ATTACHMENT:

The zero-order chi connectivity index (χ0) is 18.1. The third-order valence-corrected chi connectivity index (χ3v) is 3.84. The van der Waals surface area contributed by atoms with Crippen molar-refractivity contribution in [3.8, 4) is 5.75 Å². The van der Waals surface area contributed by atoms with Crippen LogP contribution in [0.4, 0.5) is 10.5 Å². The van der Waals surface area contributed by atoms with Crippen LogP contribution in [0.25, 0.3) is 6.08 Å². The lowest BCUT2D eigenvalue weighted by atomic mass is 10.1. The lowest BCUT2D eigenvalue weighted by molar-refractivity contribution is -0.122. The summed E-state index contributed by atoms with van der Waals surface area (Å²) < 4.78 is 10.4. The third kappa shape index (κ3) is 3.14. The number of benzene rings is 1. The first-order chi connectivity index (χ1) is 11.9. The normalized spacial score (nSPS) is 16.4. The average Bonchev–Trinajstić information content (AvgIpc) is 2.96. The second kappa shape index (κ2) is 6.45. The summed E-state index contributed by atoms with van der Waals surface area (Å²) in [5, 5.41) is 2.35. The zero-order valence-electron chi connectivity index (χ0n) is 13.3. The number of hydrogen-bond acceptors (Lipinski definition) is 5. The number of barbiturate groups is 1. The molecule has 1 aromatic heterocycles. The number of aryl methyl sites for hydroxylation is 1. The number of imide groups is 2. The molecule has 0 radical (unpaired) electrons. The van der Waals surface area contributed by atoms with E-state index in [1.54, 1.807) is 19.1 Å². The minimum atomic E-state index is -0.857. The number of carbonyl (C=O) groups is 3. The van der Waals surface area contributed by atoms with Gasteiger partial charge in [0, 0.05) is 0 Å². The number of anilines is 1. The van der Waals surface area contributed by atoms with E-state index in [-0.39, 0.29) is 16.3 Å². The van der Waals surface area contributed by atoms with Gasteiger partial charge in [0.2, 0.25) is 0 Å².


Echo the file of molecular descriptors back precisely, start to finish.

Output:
The zero-order chi connectivity index (χ0) is 18.1. The third-order valence-corrected chi connectivity index (χ3v) is 3.84. The van der Waals surface area contributed by atoms with Crippen molar-refractivity contribution in [3.8, 4) is 5.75 Å². The van der Waals surface area contributed by atoms with Crippen LogP contribution in [0.4, 0.5) is 10.5 Å². The van der Waals surface area contributed by atoms with Crippen LogP contribution in [0.25, 0.3) is 6.08 Å². The lowest BCUT2D eigenvalue weighted by atomic mass is 10.1. The lowest BCUT2D eigenvalue weighted by molar-refractivity contribution is -0.122. The summed E-state index contributed by atoms with van der Waals surface area (Å²) < 4.78 is 10.4. The third kappa shape index (κ3) is 3.14. The number of benzene rings is 1. The first-order chi connectivity index (χ1) is 11.9. The normalized spacial score (nSPS) is 16.4. The average Bonchev–Trinajstić information content (AvgIpc) is 2.96. The second kappa shape index (κ2) is 6.45. The summed E-state index contributed by atoms with van der Waals surface area (Å²) in [5, 5.41) is 2.35. The zero-order valence-electron chi connectivity index (χ0n) is 13.3. The number of hydrogen-bond acceptors (Lipinski definition) is 5. The number of barbiturate groups is 1. The molecule has 1 aromatic heterocycles. The number of aryl methyl sites for hydroxylation is 1. The number of imide groups is 2. The molecule has 0 radical (unpaired) electrons. The van der Waals surface area contributed by atoms with E-state index in [1.54, 1.807) is 19.1 Å². The minimum atomic E-state index is -0.857. The number of carbonyl (C=O) groups is 3. The van der Waals surface area contributed by atoms with Gasteiger partial charge in [0, 0.05) is 0 Å². The number of anilines is 1. The van der Waals surface area contributed by atoms with E-state index in [-0.39, 0.29) is 16.3 Å². The van der Waals surface area contributed by atoms with Gasteiger partial charge in [0.2, 0.25) is 0 Å².